Thomas Weelkes (1576–1623): Hosanna to the Son of David

This is a remarkably powerful piece of music that confirms were such a confirmation necessary that Weelkes was an outstandingly talented composer. It’s an evocation of Matthew 21:9 in which the Evangelist depicts the crowd’s reaction to Christ’s entry into Jerusalem. You can hear their enthusiasm which Weelkes underscores by repeating their initial cry of…

William Byrd (±1539-1623): Non vos relinquam (SSATB)

Non vos relinquam is one of the motets from the 1607 Gradualia. It’s a five-part setting (SSATB) whose simple and flowing style conceals some very complex counterpoint. Whenever I listen to it I marvel at how Byrd wove the alleluias into the fabric of the piece and how he manages to portray the Apostles’ mixed…

William Byrd (±1539-1623): Plorans Plorabit

Byrd’s five part (SAATB) setting of verses seventeen and eighteen from Jeremiah 13 was published in the 1605 Gradualia. It’s a bit unusual in that unlike most of the content of the 1605 gradualia  it’s not a liturgical motet. Further more its text was manifestly chosen as a reference to  the situation of the English…

William Byrd (±1539-1623): Nunc Dimittis from the Great Service

Byrd’s settings for the Great Service took Anglican music forward from its hesitant and somewhat experimental phase into somewhat more splendid territory. He probably wrote the Magnificat (about which I wrote last Friday see: William Byrd (±1539-1623): Magnificat from the Great Service | Saturday Chorale) and the Nunc Dimittis last it’s beautiful music which manages…

William Mundy (±1529-1591): Vox Patris caelestis

Mundy composed Vox Patris caelestis (The voice of the heavenly Father) during Queen Mary’s reign (1553–1558) we can date it to these five years first because Mundy was too young to have written it during Henry VIII’s reign, secondly its text which is a Marian paean based upon the Song of Songs would have been…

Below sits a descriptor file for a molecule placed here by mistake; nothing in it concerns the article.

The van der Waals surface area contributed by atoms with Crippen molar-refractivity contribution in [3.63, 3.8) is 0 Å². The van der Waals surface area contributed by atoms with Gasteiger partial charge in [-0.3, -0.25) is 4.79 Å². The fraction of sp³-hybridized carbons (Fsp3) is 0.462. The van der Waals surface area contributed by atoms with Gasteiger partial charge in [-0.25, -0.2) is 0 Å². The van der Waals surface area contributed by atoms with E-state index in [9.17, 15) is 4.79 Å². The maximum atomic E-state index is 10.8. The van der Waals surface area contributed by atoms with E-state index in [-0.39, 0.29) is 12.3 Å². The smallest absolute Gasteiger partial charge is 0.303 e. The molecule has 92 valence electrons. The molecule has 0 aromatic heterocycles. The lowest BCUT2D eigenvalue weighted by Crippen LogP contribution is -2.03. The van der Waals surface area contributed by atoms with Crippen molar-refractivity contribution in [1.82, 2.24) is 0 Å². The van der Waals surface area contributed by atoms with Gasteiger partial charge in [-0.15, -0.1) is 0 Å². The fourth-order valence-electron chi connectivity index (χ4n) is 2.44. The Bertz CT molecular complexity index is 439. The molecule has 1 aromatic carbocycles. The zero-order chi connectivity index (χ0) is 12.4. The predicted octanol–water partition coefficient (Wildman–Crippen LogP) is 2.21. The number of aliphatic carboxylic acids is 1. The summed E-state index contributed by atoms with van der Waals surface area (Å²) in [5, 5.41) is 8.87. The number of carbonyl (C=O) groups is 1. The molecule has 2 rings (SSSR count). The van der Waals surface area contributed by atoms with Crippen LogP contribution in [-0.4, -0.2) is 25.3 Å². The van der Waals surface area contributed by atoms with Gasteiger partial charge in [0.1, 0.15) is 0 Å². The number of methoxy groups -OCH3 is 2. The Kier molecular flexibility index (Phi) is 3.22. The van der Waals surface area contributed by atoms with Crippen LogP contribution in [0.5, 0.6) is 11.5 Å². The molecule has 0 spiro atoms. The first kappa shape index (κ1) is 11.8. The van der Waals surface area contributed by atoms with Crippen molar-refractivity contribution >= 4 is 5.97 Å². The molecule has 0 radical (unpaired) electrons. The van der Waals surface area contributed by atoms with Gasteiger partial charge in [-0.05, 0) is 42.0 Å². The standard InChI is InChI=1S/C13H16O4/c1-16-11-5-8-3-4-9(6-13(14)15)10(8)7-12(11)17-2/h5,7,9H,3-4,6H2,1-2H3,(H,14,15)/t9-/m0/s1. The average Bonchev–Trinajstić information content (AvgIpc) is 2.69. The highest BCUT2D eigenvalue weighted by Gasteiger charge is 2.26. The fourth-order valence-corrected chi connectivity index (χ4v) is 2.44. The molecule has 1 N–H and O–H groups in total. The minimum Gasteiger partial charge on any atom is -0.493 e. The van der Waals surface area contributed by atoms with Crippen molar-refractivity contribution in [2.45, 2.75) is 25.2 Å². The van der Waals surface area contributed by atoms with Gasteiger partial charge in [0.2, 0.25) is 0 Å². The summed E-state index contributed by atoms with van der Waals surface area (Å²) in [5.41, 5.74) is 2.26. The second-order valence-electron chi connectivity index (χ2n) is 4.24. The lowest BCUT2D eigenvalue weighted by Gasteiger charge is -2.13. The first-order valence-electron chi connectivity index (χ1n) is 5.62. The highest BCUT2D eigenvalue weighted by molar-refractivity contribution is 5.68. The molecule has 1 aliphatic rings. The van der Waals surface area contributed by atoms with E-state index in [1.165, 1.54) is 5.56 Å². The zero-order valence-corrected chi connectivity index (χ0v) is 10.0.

Herbert Howells (1892–1983): Regina caeli

This is the third four ‘Anthems of the Blessed Virgin Mary’ that Howells composed for the choir of Westminster Cathedral in 1916. For  some strange reason they were never published during his lifetime and only came to light in 1988 when the manusicript copy was rediscovered. I’ve not yet managed to hear it sung in…

Wesley: Praise the Lord, O My Soul — Choir of York Minster

The Choir of York Minster, under the direction of Robert Sharpe and accompanied by David Pipe, offer a live recording of Samuel Sebastian Wesley’s 1861 anthem ‘Praise the Lord, My Soul’ at the 16, July 2014 service of Choral Evensong. Wesley’s large-scale anthem for choir and organ, which concludes with the oft-excerpted ‘Lead Me, Lord,’…

William Child (1606-1697): O praise the Lord

William Child is largely forgotten today and when musicologists do discuss his music they tend to dismiss it as unimaginative and utilitarian. I very much doubt though that that is what his contemporaries and his successors, who included Blow and Purcell thought. We may today be grateful for our rich inheritance of music from Blow,…

Déodat De Séverac (1872 – 1921): Tantum Ergo

De Séverac was a native of Languedoc and its music profoundly influenced him. He entered the Paris Conservatoire as a student in 1896 but transferred to the Schola Cantorum as he disliked the rigid academicism of the Conservatoire. He studied under d’Indy, Magnard and Guilmant and learnt the piano from Albéniz. I like his music…

Frederick Arthur Gore Ouseley (1825–1889): O Saviour Of The World – Choir of King’s College Cambridge, Easter 2014

Sir Frederick Arthur Gore Ouseley’s  (1825–1889) music is largely unknown today. Ousely was born into the upper echelons of Victorian Britain’s ruling class, his father was Ambassador to Russia, the Dukes of York and Wellington were his godfathers, he was a musically precocious child who composed his first opera at the tender age of eight.…